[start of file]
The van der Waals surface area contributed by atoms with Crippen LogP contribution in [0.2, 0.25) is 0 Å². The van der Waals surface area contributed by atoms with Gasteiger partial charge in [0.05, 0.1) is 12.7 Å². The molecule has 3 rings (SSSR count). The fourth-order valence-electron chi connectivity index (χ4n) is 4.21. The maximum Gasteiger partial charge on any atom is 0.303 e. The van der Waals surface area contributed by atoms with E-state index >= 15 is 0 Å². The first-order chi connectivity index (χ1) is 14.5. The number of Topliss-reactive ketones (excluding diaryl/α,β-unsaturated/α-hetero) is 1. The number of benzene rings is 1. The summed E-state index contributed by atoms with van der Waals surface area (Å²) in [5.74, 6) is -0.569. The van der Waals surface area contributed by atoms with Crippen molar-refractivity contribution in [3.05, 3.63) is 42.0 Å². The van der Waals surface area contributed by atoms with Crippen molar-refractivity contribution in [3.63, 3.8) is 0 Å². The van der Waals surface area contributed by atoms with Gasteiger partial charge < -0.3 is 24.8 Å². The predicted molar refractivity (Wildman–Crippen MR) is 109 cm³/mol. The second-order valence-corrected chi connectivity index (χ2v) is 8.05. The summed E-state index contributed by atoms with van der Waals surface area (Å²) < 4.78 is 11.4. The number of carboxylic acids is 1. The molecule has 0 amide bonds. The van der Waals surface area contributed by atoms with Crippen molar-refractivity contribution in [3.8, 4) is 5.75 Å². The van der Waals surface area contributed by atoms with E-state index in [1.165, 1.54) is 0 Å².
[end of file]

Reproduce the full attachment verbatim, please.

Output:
The van der Waals surface area contributed by atoms with Crippen LogP contribution in [0.2, 0.25) is 0 Å². The van der Waals surface area contributed by atoms with Gasteiger partial charge in [0.05, 0.1) is 12.7 Å². The molecule has 3 rings (SSSR count). The fourth-order valence-electron chi connectivity index (χ4n) is 4.21. The maximum Gasteiger partial charge on any atom is 0.303 e. The van der Waals surface area contributed by atoms with E-state index >= 15 is 0 Å². The first-order chi connectivity index (χ1) is 14.5. The number of Topliss-reactive ketones (excluding diaryl/α,β-unsaturated/α-hetero) is 1. The number of benzene rings is 1. The summed E-state index contributed by atoms with van der Waals surface area (Å²) in [5.74, 6) is -0.569. The van der Waals surface area contributed by atoms with Crippen molar-refractivity contribution in [3.05, 3.63) is 42.0 Å². The van der Waals surface area contributed by atoms with Crippen molar-refractivity contribution in [3.63, 3.8) is 0 Å². The van der Waals surface area contributed by atoms with Gasteiger partial charge < -0.3 is 24.8 Å². The predicted molar refractivity (Wildman–Crippen MR) is 109 cm³/mol. The second-order valence-corrected chi connectivity index (χ2v) is 8.05. The summed E-state index contributed by atoms with van der Waals surface area (Å²) < 4.78 is 11.4. The number of carboxylic acids is 1. The molecule has 0 amide bonds. The van der Waals surface area contributed by atoms with Crippen molar-refractivity contribution in [3.8, 4) is 5.75 Å². The van der Waals surface area contributed by atoms with E-state index in [1.165, 1.54) is 0 Å².